For a week in 2009, Jon Stewart eviscerated shouty CNBC investment “expert” Jim Cramer to the point where I remember actually cringing as I watched it. Since then, the only question left unanswered about the fake everyman is whether he’s delusional or just a moron — or perhaps a delusional moron? But he’s still out there, apparently, and people still watch him, despite the fact that it’s been shown time and time again that he’s, well, kind of horrible.
And he’s also quite sensitive to criticism, based on the batsh*t meltdown he had on Twitter this morning, lashing out at some 27 year-old guy named Chris with less than 50 Twitter followers in a string of tweets after Chris — who describes himself in his Twitter bio as a “trader,car guy, biker, snowboarder,loving life and surviving in the bernake market” —questioned Cramer’s advise to viewers that they buy stock in Goldman Sachs because he feels its price will rise to $250 a share in the near future.
He went on and on and on like that, rhetorically puffing out his chest and beating it like an aging alpha-gorilla trying to warn any young bucks thinking about trespassing on his piece of the jungle that he can still take them down. And then, in the last bloviating tweet of the meltdown, Kramer laid down a final threat to guys like Chris who dare to point out just how awful he is — if you talk bad about Jim Cramer, just know that he will run through a wall of fire to prevent you from joining that “elite” fraternity for old men he’s so proud to be a part of, the Benevolent and Protective Order of Elks, dammit!
Ralph Kramden would be sh*tting his pants if he were still alive and on Twitter and prone to criticizing Jim Cramer in tweets!
Coincidentally, this week’s New York Times Magazine features a profile of Kramer in which he admits to still being butthurt over Stewart’s deconstruction of him two years ago. (He also had the reporter who wrote the piece meet him at an Elks Lodge in New Jersey.)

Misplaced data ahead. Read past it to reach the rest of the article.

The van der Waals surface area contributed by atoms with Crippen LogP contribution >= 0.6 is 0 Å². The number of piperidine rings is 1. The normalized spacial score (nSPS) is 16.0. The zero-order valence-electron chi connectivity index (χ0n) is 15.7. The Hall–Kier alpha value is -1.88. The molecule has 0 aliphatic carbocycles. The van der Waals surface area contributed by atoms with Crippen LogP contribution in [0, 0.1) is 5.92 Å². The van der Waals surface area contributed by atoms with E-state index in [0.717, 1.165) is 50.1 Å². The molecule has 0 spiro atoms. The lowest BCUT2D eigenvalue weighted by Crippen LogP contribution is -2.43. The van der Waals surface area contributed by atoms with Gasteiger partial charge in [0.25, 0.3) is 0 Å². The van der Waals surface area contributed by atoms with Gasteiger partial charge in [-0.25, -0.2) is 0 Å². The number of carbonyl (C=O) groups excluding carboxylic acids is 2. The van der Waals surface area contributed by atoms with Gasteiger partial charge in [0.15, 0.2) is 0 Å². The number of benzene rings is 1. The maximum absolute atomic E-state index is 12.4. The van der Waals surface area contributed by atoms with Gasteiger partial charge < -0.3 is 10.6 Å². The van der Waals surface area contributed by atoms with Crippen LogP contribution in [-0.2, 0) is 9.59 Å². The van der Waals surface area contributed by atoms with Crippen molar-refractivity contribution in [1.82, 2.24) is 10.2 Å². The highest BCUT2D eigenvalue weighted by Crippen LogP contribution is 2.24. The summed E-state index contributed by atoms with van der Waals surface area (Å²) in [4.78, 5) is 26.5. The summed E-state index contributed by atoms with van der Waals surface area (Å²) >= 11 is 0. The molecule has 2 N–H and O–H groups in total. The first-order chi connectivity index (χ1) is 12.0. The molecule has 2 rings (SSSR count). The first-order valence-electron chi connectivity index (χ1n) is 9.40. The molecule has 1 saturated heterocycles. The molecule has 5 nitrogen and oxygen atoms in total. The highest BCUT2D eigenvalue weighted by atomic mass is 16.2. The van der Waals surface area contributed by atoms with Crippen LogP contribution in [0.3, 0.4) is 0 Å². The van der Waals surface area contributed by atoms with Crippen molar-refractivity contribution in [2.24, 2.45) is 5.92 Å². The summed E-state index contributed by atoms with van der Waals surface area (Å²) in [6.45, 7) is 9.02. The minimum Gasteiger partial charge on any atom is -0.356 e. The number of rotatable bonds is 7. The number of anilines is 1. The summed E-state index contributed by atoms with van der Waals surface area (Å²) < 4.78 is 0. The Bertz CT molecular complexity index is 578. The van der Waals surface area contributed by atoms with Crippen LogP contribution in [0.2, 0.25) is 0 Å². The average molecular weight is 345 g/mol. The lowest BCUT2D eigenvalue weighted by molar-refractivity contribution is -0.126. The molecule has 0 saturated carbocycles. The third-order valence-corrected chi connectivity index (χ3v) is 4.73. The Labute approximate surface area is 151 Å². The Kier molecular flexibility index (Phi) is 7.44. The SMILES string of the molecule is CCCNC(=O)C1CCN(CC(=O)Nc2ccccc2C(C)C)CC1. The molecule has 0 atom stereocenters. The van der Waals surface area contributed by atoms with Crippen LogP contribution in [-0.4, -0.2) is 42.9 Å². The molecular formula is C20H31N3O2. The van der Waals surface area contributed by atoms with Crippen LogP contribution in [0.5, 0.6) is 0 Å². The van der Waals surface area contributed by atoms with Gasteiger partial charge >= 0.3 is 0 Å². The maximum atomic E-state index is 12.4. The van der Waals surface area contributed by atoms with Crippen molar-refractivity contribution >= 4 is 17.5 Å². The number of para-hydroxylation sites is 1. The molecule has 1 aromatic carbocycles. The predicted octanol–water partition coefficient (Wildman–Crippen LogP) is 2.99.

When it was announced that Cramer was going on “The Daily Show” to debate Stewart, the media ballyhooed the clash as if it were the reincarnation of Ali-Frazier, albeit with two quick-witted, wise-guy Jewish flyweights.
“There was a real sense of excitement in the newsroom here when Cramer left for ‘The Daily Show,’ ” Mark Hoffman told me. They all thought that if anybody had a chance to go toe to toe against Stewart, it would be Cramer.
They were wrong. For 15 long minutes, Cramer sat abjectly as Stewart pummeled him. Worse, he accused Cramer of being a snake-oil salesman and suggested that he and his colleagues at CNBC were responsible for cheerleading Wall Street shenanigans that wrecked the investments of millions. Cramer greeted this with an abashed grin and repeated apologies for his role in the economic mess. People expecting to hear from the confident Jim Cramer of “Mad Money” were stunned.
“It’s unbelievable, I know, but I never saw it coming,” he told me as we sat in a booth in the diner gorging on a breakfast of bacon and eggs. “The night before Stewart, a bartender in Brooklyn wished me luck, and I didn’t get what he was talking about. I expected a cordial discussion. They promised they wouldn’t use any clips, and they lied,” Cramer said. (“The Daily Show” declined to comment.) “I should have known this was coming because of how vicious Stewart had been all week, but I really thought it was just going to be a friendly show.”
This misapprehension lasted for about 10 seconds. “As soon as he started, I realized Stewart was on a mission to make me look like a clown. I didn’t defend myself because I wasn’t prepared. What was I supposed to do, talk about how often I had been right? Praise myself? Get mad? I was mad, but I didn’t want to give the audience any blood. The national media said I got crushed, which I did, and made me into a buffoon.” He looked at his plate and shook his head. “You have a whole body of work and then — ”
Jim Cramer is a very sensitive man, y’all.